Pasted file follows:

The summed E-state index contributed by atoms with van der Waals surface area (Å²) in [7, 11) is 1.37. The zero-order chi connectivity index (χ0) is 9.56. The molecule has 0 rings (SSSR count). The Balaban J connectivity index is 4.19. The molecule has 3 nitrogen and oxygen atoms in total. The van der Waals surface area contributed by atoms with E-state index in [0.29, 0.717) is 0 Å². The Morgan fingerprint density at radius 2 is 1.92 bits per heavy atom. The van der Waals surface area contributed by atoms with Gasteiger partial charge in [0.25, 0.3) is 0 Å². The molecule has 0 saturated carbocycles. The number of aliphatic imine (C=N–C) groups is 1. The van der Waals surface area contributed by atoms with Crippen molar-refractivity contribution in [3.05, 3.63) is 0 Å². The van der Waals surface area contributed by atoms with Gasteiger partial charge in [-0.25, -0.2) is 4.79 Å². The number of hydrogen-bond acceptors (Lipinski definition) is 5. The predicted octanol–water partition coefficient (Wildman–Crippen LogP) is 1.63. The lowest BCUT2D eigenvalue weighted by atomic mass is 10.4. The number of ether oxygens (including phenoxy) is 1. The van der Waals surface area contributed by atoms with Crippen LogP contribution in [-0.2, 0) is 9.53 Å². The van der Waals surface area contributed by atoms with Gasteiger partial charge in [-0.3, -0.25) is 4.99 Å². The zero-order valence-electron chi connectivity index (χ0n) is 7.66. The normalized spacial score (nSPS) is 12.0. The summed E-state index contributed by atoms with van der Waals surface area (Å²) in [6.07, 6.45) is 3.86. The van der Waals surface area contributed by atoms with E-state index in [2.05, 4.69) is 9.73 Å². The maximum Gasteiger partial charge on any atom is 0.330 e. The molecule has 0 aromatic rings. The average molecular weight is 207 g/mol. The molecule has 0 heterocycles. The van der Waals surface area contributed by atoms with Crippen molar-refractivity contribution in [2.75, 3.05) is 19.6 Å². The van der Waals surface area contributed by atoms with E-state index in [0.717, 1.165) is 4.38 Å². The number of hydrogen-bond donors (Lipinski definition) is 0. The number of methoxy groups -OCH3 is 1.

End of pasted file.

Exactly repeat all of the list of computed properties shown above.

The summed E-state index contributed by atoms with van der Waals surface area (Å²) in [7, 11) is 1.37. The zero-order chi connectivity index (χ0) is 9.56. The molecule has 0 rings (SSSR count). The Balaban J connectivity index is 4.19. The molecule has 3 nitrogen and oxygen atoms in total. The van der Waals surface area contributed by atoms with E-state index in [0.29, 0.717) is 0 Å². The Morgan fingerprint density at radius 2 is 1.92 bits per heavy atom. The van der Waals surface area contributed by atoms with Gasteiger partial charge in [0.25, 0.3) is 0 Å². The molecule has 0 saturated carbocycles. The number of aliphatic imine (C=N–C) groups is 1. The van der Waals surface area contributed by atoms with Crippen molar-refractivity contribution in [3.05, 3.63) is 0 Å². The van der Waals surface area contributed by atoms with Gasteiger partial charge in [-0.25, -0.2) is 4.79 Å². The number of hydrogen-bond acceptors (Lipinski definition) is 5. The predicted octanol–water partition coefficient (Wildman–Crippen LogP) is 1.63. The lowest BCUT2D eigenvalue weighted by atomic mass is 10.4. The number of ether oxygens (including phenoxy) is 1. The van der Waals surface area contributed by atoms with Crippen LogP contribution in [-0.2, 0) is 9.53 Å². The van der Waals surface area contributed by atoms with Gasteiger partial charge in [-0.3, -0.25) is 4.99 Å². The zero-order valence-electron chi connectivity index (χ0n) is 7.66. The normalized spacial score (nSPS) is 12.0. The summed E-state index contributed by atoms with van der Waals surface area (Å²) in [6.07, 6.45) is 3.86. The van der Waals surface area contributed by atoms with E-state index in [2.05, 4.69) is 9.73 Å². The maximum Gasteiger partial charge on any atom is 0.330 e. The molecule has 0 aromatic rings. The average molecular weight is 207 g/mol. The molecule has 0 heterocycles. The van der Waals surface area contributed by atoms with Crippen molar-refractivity contribution in [2.75, 3.05) is 19.6 Å². The van der Waals surface area contributed by atoms with E-state index in [0.717, 1.165) is 4.38 Å². The number of hydrogen-bond donors (Lipinski definition) is 0. The number of methoxy groups -OCH3 is 1.